The Common Good

Unveiling India's Apartheid (Part 1)

In the shadow of India's economic miracle lies a people often deemed untouchable, largely impoverished, and seemingly invisible. Bubbling beneath the shimmering image of a new India is a cauldron of inequality, caste-based subordination, and religious tension that could boil over into even greater civil strife and violence. At the center of these forces lies the Dalit struggle. While Dalit rights are often denied and hopes are crushed, growing political, economic, and spiritual empowerment is fueling a movement for liberation. The emancipation of the Dalits could serve as the key to securing India's nonsectarian, democratic future. However, this future collides with the ancient system of castes, which still confers profound benefits or burdens upon Indians simply because of their birth names.

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For more than 3,000 years, the caste system has divided Indian society into four distinct classes, or varnas. Outside this system are the Dalits, who according to caste are not considered part of human society and are therefore less than fully human. While untouchability was outlawed in the 1950 Constitution and atrocities against Dalits are prohibited through the 1989 Prevention of Atrocities Act, a lack of political will and widespread corruption at all levels makes the law all but obsolete. Untouchability remains particularly acute in the rural areas of India, where 70 percent of the population still resides. While a great deal has changed in the sprawling and more tolerant cities, in rural areas people's entire lives are circumscribed by a caste identity that suffocates their dignity and segregates their lives.

The Dalit population approximates that of the entire United States. Imagine the U.S. population living in a perpetual state of discrimination and marginalization. This should strike a familiar chord with our own recent history with Jim Crow segregation. According to Joseph D'souza, president of the Dalit Freedom Network and All India Christian Council, the government has outlawed the symptoms of untouchability but ignores the actual disease of caste that still relegates nearly 250 million people to an apartheid-like existence. Comparing the Dalit struggle to a system of apartheid may seem like hyperbole. However, the entrenched system of caste systematically subordinates a large segment of Indian society.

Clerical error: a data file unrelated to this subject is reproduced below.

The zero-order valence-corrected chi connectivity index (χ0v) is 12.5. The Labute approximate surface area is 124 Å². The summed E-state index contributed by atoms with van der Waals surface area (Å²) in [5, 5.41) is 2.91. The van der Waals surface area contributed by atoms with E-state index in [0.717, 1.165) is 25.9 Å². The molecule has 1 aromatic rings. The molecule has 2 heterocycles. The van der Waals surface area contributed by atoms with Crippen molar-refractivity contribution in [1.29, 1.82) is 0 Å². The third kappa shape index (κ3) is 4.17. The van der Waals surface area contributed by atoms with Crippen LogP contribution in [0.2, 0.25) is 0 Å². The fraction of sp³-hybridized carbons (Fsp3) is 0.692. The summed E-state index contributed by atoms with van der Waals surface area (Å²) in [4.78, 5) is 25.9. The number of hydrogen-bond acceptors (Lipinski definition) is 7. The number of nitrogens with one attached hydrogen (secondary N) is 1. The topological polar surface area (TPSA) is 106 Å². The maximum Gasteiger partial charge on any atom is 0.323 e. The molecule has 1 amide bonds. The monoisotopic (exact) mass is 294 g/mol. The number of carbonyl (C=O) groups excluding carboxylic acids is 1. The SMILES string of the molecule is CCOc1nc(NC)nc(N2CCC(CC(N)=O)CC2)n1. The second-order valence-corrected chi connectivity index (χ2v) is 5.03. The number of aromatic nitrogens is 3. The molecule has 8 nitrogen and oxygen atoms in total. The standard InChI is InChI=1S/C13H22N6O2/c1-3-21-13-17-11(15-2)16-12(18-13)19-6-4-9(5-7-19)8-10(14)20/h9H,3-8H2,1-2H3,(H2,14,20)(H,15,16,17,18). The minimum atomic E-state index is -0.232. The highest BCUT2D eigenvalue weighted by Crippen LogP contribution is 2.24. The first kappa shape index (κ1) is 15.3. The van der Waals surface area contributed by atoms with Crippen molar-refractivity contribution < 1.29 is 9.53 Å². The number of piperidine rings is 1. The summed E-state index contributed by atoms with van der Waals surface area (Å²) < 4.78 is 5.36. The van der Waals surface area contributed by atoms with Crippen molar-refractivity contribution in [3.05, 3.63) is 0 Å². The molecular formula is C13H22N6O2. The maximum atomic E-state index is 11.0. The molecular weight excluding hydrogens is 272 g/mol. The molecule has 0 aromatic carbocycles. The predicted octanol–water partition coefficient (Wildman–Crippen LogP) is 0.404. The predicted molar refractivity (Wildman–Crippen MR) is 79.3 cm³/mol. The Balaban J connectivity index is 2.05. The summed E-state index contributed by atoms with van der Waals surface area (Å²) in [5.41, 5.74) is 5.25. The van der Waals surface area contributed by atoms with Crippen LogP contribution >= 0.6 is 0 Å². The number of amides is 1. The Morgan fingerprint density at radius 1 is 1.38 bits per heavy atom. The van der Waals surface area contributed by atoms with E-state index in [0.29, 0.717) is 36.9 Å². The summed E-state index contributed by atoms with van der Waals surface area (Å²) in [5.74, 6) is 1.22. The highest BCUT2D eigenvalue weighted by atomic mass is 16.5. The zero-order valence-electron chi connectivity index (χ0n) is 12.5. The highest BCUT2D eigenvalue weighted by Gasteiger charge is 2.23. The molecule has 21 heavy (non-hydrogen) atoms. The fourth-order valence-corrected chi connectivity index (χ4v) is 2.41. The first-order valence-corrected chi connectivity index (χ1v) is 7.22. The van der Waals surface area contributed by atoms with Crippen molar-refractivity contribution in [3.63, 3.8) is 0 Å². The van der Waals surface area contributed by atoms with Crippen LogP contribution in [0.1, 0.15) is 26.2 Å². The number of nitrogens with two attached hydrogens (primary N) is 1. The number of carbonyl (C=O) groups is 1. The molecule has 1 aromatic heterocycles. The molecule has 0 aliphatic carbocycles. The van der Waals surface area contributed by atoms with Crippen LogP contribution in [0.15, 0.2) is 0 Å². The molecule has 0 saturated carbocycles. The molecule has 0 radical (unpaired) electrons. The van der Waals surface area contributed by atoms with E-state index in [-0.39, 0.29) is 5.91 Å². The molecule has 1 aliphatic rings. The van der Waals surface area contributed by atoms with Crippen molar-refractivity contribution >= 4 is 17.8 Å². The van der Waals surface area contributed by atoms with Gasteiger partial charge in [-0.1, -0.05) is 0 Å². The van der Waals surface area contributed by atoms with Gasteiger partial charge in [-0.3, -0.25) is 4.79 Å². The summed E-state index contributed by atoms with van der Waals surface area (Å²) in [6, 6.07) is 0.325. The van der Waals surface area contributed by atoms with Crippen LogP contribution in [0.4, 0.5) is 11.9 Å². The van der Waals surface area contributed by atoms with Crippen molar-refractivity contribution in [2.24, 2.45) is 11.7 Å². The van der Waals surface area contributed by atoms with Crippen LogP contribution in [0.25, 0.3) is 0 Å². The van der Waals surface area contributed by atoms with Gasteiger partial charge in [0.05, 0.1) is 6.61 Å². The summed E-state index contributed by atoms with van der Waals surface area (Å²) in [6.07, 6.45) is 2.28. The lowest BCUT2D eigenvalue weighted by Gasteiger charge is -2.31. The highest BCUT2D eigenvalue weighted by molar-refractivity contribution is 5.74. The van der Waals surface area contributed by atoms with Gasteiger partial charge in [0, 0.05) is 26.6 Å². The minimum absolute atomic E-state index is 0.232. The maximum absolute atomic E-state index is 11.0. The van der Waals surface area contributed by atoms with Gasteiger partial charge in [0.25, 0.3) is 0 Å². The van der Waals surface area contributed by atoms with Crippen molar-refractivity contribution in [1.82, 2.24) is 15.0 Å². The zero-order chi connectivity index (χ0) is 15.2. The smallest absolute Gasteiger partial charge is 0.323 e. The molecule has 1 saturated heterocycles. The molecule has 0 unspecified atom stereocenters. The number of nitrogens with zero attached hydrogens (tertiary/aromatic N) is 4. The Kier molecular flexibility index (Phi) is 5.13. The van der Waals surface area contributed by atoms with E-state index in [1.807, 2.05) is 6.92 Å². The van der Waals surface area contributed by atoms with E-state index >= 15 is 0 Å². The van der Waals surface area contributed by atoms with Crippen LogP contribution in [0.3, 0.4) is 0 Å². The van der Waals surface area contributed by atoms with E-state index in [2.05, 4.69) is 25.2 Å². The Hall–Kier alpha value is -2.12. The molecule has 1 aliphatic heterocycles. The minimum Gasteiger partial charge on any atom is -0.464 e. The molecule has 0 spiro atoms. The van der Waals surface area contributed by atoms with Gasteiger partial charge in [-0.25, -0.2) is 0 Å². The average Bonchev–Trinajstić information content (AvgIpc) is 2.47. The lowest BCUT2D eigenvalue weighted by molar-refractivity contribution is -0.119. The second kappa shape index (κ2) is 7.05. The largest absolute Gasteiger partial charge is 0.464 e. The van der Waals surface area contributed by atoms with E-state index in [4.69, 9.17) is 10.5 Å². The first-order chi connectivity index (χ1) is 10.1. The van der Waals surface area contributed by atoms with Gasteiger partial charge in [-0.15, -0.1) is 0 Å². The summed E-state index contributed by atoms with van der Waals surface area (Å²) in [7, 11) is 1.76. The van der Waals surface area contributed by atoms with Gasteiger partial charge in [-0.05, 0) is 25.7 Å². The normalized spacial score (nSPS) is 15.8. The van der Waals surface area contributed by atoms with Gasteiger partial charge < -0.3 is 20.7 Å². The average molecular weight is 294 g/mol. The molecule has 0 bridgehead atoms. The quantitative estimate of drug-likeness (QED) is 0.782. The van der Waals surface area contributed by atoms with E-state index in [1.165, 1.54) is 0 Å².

The name "Dalit" means "broken" or "ground down." Approximately 25 percent of India's vast population is Dalit. To this day, people from higher castes refuse to marry Dalits; they are relegated to occupations that are considered degrading; most caste Hindus will not eat or drink with Dalits; and the majority of bonded laborers and sexual slaves in India are Dalit. Caste is part of a Hindu belief that people inherit their stations in life based on the sins and good deeds of past lives. Despite signs of economic mobility, Dalits are often the victims of dehumanizing acts of violence and humiliation designed to keep them in their place. As I learned more about the mounting crisis of AIDS in India, it is the Dalits who are most prone to be living with HIV and most likely to die a painful death from the disease.

I first heard about the Dalit struggle at the World Conference Against Racism, Xenophobia, and Discrimination in 2001. A large contingent of Dalit activists were present in full force. Their message was that the entrenched caste system in Southeast Asia was equivalent to racism and that their voices could no longer be silenced. Unfortunately, their voices were drowned by so many other oppressed voices vying for global attention, and by the controversy around the pulling out of the U.S. delegation.

It took another six years for the Dalit struggle to capture my conscience. In a presentation about the modern-day system of slavery, Gary Haugen, director of the International Justice Mission, based in Washington, D.C., described India as the worst abuser of human trafficking in the world. During a series of meetings over the past year, Rev. Sam Paul, national secretary of public affairs for the All India Christian Council, and Dr. Joseph D'souza have brought the Dalit struggle even closer to home, asking Sojourners to become engaged in the international Dalit freedom movement.

A year later I find myself in the crucible of the Dalit struggle, spending a week with the Dalit Freedom Network and the All India Christian Council, visiting one of the provinces in India that is hardest hit by Christian persecution and Dalit oppression. In many parts of India, the Dalit struggle intersects directly with the issue of religious freedom, as nearly 70 percent of Christians in India are Dalit. While Christians constitute a small minority in India, 2 to 3 percent of the population still translates into roughly 30 million people. Many Dalits and tribal caste people converted to Christianity in order to escape religiously sanctioned inferiority within Hinduism, drawn to a new identity and equality in Christ. However, many in India cling to the notion that India is a Hindu nation and that to be Indian is to be Hindu. Dalit Christians are thus twice-oppressed, once as the outcasts, and then again as members of an often-despised faith. This series will explore the Dalit struggle based on my experiences over the past week through what has felt like a baptism by fire. I hope and pray that you will join me in learning more about this modern system of apartheid.

Adam Taylor is the senior political director for Sojourners. To learn more, read Hidden Apartheid: Caste Discrimination against India's "Untouchables." Feb. 2007

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